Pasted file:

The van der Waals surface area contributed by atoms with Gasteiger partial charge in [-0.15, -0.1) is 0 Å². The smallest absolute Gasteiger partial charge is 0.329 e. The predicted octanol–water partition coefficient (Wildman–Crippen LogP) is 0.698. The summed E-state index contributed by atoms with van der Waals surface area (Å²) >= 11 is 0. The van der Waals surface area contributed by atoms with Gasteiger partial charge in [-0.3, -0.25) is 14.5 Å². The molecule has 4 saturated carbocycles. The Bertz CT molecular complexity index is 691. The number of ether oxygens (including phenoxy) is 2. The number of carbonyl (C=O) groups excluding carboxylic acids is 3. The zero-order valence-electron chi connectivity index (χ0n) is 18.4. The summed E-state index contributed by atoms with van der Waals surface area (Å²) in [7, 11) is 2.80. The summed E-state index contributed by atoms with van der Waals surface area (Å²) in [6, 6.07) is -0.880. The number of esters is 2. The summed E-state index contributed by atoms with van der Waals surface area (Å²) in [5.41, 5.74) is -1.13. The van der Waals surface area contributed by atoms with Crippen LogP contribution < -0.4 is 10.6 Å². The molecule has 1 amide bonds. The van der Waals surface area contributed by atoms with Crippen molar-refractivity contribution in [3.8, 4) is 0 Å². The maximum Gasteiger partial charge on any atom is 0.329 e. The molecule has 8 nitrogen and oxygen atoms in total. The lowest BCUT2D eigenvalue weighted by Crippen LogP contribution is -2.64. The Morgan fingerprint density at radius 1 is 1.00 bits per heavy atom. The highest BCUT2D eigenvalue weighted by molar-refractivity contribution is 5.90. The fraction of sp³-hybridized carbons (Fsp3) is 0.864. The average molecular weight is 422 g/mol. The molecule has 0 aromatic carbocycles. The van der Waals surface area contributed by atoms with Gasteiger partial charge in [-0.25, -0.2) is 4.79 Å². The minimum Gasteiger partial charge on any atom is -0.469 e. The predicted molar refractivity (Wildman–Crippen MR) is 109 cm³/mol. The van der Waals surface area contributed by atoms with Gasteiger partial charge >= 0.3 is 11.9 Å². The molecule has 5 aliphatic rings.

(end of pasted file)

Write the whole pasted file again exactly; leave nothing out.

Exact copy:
The van der Waals surface area contributed by atoms with Gasteiger partial charge in [-0.15, -0.1) is 0 Å². The smallest absolute Gasteiger partial charge is 0.329 e. The predicted octanol–water partition coefficient (Wildman–Crippen LogP) is 0.698. The summed E-state index contributed by atoms with van der Waals surface area (Å²) >= 11 is 0. The van der Waals surface area contributed by atoms with Gasteiger partial charge in [-0.3, -0.25) is 14.5 Å². The molecule has 4 saturated carbocycles. The Bertz CT molecular complexity index is 691. The number of ether oxygens (including phenoxy) is 2. The number of carbonyl (C=O) groups excluding carboxylic acids is 3. The zero-order valence-electron chi connectivity index (χ0n) is 18.4. The summed E-state index contributed by atoms with van der Waals surface area (Å²) in [7, 11) is 2.80. The summed E-state index contributed by atoms with van der Waals surface area (Å²) in [6, 6.07) is -0.880. The number of esters is 2. The summed E-state index contributed by atoms with van der Waals surface area (Å²) in [5.41, 5.74) is -1.13. The van der Waals surface area contributed by atoms with Crippen LogP contribution < -0.4 is 10.6 Å². The molecule has 1 amide bonds. The van der Waals surface area contributed by atoms with Crippen molar-refractivity contribution in [3.8, 4) is 0 Å². The maximum Gasteiger partial charge on any atom is 0.329 e. The molecule has 8 nitrogen and oxygen atoms in total. The lowest BCUT2D eigenvalue weighted by Crippen LogP contribution is -2.64. The Morgan fingerprint density at radius 1 is 1.00 bits per heavy atom. The highest BCUT2D eigenvalue weighted by molar-refractivity contribution is 5.90. The fraction of sp³-hybridized carbons (Fsp3) is 0.864. The average molecular weight is 422 g/mol. The molecule has 0 aromatic carbocycles. The van der Waals surface area contributed by atoms with Gasteiger partial charge in [-0.25, -0.2) is 4.79 Å². The minimum Gasteiger partial charge on any atom is -0.469 e. The predicted molar refractivity (Wildman–Crippen MR) is 109 cm³/mol. The van der Waals surface area contributed by atoms with Gasteiger partial charge >= 0.3 is 11.9 Å². The molecule has 5 aliphatic rings.